Page:Lake Ngami.djvu/192

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agreeable operation on ourselves. On seeing what was coming, Galton, held out both his hands, and exclaimed, "Oh! for goodness' sake, if the thing is necessary, be it at least moderate!" His request was granted, for he escaped with a brush or two across the face, but it created much jest and mirth among the company.

At Omutjamatunda there is a most copious fountain, situated on some rising ground, and commanding a splendid prospect of the surrounding country. It was a refreshing sight to stand on the borders of the fountain, which was luxuriantly overgrown with towering reeds, and sweep with the eye the extensive plain encircling the base of the hill, frequented as it was not only by vast herds of domesticated cattle, but with the lively springbok and troops of striped zebras. If the monotony of our dreary wanderings had not thus occasionally been relieved, I do not know how we should have borne up against our constant trials and difficulties.

In order to ascertain the proficiency of the Ovambo in archery, we had shooting-matches while at Omutjamatunda. The result proved that they were inferior in this respect even to the Damaras, who, as already said, are wretched marksmen. The poor despised Bushmen beat both tribes out and out in the use of the bow, which, however, is to be expected, since they subsist in a great measure by the chase.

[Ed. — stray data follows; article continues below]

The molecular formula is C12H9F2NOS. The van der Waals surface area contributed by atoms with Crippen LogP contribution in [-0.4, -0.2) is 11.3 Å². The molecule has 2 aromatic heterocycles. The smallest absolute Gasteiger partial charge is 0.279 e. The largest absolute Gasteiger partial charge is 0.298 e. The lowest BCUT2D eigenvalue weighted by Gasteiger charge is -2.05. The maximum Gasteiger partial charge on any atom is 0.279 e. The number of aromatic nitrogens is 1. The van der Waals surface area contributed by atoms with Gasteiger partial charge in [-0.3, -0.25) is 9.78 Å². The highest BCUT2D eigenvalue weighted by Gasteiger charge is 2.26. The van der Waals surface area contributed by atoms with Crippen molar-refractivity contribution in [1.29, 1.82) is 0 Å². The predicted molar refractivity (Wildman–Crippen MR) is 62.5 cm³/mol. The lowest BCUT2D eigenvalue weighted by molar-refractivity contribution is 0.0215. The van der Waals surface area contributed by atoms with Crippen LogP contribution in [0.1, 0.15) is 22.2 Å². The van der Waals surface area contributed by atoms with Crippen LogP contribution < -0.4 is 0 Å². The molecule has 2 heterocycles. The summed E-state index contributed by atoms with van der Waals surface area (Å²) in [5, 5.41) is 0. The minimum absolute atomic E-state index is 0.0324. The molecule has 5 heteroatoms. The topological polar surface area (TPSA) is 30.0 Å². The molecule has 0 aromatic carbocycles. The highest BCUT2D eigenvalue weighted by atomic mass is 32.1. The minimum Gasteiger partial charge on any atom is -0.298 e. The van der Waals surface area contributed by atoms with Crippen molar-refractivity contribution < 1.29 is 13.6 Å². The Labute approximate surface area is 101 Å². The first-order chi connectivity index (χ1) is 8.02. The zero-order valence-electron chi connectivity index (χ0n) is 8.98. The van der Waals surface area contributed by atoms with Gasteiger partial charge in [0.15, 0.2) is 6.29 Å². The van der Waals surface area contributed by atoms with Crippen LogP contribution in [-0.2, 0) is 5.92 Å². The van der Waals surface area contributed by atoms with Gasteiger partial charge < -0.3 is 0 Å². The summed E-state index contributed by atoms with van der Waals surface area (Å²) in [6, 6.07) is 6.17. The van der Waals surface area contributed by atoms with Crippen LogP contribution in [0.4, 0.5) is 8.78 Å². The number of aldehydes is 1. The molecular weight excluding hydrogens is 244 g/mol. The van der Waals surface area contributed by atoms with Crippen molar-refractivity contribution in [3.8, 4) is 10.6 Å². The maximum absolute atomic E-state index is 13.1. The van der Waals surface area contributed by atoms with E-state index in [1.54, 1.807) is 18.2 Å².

During the two days we remained at Omutjamatunda we amused ourselves with shooting ducks and birds of the grouse kind. Both were abundant, but more especially the latter, which literally obscured the air with their number every morning and evening, when they came to quench their thirst. It is, however, only in the dry season, as in the present instance, that they are observed in such astonishing multitudes. They usually go far in search of food, and although a pair only may be seen at starting in quest of water, yet, as they draw nearer to the pool, they describe wide